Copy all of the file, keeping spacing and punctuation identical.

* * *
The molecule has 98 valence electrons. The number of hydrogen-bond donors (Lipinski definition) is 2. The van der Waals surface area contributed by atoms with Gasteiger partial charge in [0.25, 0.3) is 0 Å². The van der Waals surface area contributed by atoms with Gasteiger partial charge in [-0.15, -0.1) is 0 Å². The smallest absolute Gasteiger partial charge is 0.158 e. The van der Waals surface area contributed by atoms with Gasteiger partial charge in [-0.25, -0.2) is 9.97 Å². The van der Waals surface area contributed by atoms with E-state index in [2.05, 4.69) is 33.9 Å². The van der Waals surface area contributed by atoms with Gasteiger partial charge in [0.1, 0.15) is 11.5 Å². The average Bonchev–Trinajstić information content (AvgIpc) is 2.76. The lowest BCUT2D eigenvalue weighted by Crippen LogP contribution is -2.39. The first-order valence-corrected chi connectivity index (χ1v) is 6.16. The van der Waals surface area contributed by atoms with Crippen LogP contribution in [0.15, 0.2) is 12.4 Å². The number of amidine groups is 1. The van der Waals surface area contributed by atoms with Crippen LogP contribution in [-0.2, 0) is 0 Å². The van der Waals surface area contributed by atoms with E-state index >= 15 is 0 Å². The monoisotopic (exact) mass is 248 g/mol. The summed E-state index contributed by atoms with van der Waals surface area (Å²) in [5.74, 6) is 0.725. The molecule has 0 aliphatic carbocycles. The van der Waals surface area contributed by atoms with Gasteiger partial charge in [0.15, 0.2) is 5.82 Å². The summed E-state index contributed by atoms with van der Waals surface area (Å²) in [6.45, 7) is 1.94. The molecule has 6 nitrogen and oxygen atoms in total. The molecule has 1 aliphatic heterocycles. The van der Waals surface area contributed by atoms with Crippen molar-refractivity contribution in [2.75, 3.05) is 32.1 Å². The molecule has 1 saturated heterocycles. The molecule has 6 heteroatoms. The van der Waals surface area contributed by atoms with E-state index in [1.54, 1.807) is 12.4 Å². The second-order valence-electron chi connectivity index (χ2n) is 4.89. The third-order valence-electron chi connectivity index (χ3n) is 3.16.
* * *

The molecule has 98 valence electrons. The number of hydrogen-bond donors (Lipinski definition) is 2. The van der Waals surface area contributed by atoms with Gasteiger partial charge in [0.25, 0.3) is 0 Å². The van der Waals surface area contributed by atoms with Gasteiger partial charge in [-0.15, -0.1) is 0 Å². The smallest absolute Gasteiger partial charge is 0.158 e. The van der Waals surface area contributed by atoms with Gasteiger partial charge in [-0.25, -0.2) is 9.97 Å². The van der Waals surface area contributed by atoms with E-state index in [2.05, 4.69) is 33.9 Å². The van der Waals surface area contributed by atoms with Gasteiger partial charge in [0.1, 0.15) is 11.5 Å². The average Bonchev–Trinajstić information content (AvgIpc) is 2.76. The lowest BCUT2D eigenvalue weighted by Crippen LogP contribution is -2.39. The first-order valence-corrected chi connectivity index (χ1v) is 6.16. The van der Waals surface area contributed by atoms with Crippen LogP contribution in [0.15, 0.2) is 12.4 Å². The number of amidine groups is 1. The van der Waals surface area contributed by atoms with Crippen LogP contribution in [-0.2, 0) is 0 Å². The van der Waals surface area contributed by atoms with E-state index >= 15 is 0 Å². The monoisotopic (exact) mass is 248 g/mol. The summed E-state index contributed by atoms with van der Waals surface area (Å²) in [5.74, 6) is 0.725. The molecule has 0 aliphatic carbocycles. The van der Waals surface area contributed by atoms with Gasteiger partial charge in [0.15, 0.2) is 5.82 Å². The summed E-state index contributed by atoms with van der Waals surface area (Å²) in [6.45, 7) is 1.94. The molecule has 6 nitrogen and oxygen atoms in total. The molecule has 1 aliphatic heterocycles. The van der Waals surface area contributed by atoms with Crippen molar-refractivity contribution in [2.75, 3.05) is 32.1 Å². The molecule has 1 saturated heterocycles. The molecule has 6 heteroatoms. The van der Waals surface area contributed by atoms with E-state index in [1.54, 1.807) is 12.4 Å². The second-order valence-electron chi connectivity index (χ2n) is 4.89. The third-order valence-electron chi connectivity index (χ3n) is 3.16.